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The competition’s grand prize winner is Breathe House by Initiative Recover, a collaboration between a University of Virginia architecture professor, his students, and a team of medical professionals, engineers, and architects. Natural light and ventilation, clean water, renewable energy, and a mix of passive environmental systems with modest active ventilation are the concepts that unify the team’s intentions into a simple, easy-to-build healthy home. Fresh air exchanges are key in preventing viral transmission between communicable disease patients — the Breathe House’s series of clerestory windows provides flexible air flow. Simplicity of construction is enhanced with vernacular materials and a “user’s guide” to construction, a useful tool for FEBS’s work training program. By concentrating on passive and active ventilation systems and on simple construction techniques that utilize local materials, the Breathe House is not just one healthy home, but a prototype for an improved building culture and building stock in the St. Marc area, and Haiti.

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Second place in the competition was awarded to Maison Canopy, by architects Lilian and Brook Sherrard. An open plan creates a protected yet open place to engage new neighbors and build new friendships. Maison Canopy is a low-tech, user-friendly design that utilizes familiar building technologies. To account for health issues, cross ventilation is encourage by a central breezeway, large windows provide plenty of fresh air, and cooking and communal areas are separated. Rainwater harvesting, sanitation and waste management systems can be adapted to the evolving, specific needs of residents. The Florida team’s experience with Caribbean climate and culture informed many of their design decisions; “our design was conceived in light of the limited resources in Haiti and the reality of living on a tropical island.”

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Shutter Dwelling, the third-place entry by an Italian design team, uses varying levels of enclosure to manipulate air flow and sunlight for residents with different health needs. Rooms open out onto small terraces through an opening modulated by sliding wooden doors, and an exterior wooden shutter layer controls air flow to limit pathogen transmission. An airspace under the roof provides cross ventilation, and a thin stream of air between roofing layers enhances cooling via microventilation. The cladding also filters sunlight, letting helpful UV radiation into the space to kill Mycobacterium Tuberculosis, the cause of TB infections. Bedrooms and bathrooms are separated from other spaces to limit mixing of infected and clean airflows, emphasizing the kitchen as a social space that evokes traditional lakou courtyards. Shutter Dwelling blends Haitian culture and building practices with high performance elements (like steel reinforcement that withstand hurricane winds) into a familiar, durable and healthy home.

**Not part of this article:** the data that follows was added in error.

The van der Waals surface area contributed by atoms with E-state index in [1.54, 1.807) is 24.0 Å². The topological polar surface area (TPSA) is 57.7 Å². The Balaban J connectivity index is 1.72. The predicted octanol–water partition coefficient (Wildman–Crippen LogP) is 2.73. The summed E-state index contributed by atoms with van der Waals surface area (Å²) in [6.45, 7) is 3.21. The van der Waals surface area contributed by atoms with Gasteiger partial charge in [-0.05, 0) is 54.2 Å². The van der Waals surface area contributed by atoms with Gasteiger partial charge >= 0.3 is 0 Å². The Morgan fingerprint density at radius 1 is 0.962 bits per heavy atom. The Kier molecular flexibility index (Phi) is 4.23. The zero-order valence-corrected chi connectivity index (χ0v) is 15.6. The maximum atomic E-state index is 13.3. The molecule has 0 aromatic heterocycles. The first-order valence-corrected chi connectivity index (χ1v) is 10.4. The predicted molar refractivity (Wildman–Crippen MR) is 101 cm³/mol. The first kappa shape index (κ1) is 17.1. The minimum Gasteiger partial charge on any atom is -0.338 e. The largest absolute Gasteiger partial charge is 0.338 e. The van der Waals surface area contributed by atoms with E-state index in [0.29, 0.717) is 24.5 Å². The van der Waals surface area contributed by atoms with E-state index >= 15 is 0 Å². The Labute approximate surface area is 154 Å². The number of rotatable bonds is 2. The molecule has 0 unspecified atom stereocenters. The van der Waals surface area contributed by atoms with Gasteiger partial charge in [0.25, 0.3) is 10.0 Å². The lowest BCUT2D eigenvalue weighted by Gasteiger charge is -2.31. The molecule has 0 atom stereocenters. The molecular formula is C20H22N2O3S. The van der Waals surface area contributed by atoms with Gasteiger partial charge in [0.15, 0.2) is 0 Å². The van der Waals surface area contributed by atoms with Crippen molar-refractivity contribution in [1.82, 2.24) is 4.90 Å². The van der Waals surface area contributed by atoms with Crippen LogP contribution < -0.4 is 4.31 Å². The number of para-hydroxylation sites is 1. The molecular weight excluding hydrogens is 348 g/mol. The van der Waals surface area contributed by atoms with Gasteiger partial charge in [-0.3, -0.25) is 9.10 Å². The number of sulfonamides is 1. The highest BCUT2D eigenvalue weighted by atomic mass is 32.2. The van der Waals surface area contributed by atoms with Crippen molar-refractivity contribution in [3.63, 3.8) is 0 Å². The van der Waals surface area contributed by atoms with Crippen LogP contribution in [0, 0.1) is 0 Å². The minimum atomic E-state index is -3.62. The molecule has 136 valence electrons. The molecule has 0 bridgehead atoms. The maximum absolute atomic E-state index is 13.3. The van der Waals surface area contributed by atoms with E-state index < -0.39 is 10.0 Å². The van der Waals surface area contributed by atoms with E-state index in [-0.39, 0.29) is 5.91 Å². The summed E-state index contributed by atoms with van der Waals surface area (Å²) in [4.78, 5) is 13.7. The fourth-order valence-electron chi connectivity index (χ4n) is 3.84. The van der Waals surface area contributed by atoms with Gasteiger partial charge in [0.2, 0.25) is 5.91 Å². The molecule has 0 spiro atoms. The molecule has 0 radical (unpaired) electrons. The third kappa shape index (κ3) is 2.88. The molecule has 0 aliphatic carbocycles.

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An honorable mention was awarded to the colorful Bois L’Etat – The Architecture and Ecology of Healing, by DXA Studio. Through the extensive use of sustainable building systems, Bois L’Etat hopes to bring a dignified, off-the-grid living solution to FEBS patients. Air circulates in many paths to ensure good air quality: cross ventilation passes under the butterfly roof, stack ventilation rises through the bamboo truss, and trickle ventilation through crevices in the floor. Electrical systems include solar panels and a UV germicidal irradiation unit to kill airborne TB pathogens. Water systems are based on a collection gutter at the roof spine and a 1200 gallon cistern with a rapid sand filter. A UV purification system provides primary storage, and an exterior overflow cistern irrigates kitchen gardens. Concentrating on cohesive building systems, Bois L’Etat elevates the off-the-grid living experience with a comfortable and dignified home that helps patients transition successfully into society.

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Cycle House, by Dominican designers from 19º Estudio Sostenible, received a special merit award for its attention to local culture and energy system innovations. This house revolves around the idea of open and closed spaces that promote and facilitate a healthy lifestyle. Interstitial spaces become outdoor herb gardens for the preparation of traditional medicines. The most interesting feature of Cycle House, however, are two bicycle powered generators located within an “exercise room,” where residents can improve their health while powering their home. The energy created from an hour’s ride can power a 13W bulb for 2-4 hours, providing necessary illumination for nighttime activities. The bicycles also serve as an agent in the economic reintegration of patients, functioning as a produce transportation system or bike taxi service.

In conjunction with these buildings, access roads from St. Marc and to each home are under construction; personal and community gardens will be planted thereafter. The next steps for the project include community services such as an orphanage, a professional school, a health clinic, and agricultural programs, as well as 13 additional houses. ARCHIVE Institute hopes that a successful off-the-grid, self-sustaining village can take away the stigmas faced daily by HIV and tuberculosis patients in Haiti, and promote health as a crucial component of sustainable architecture.

+ ARCHIVE Institute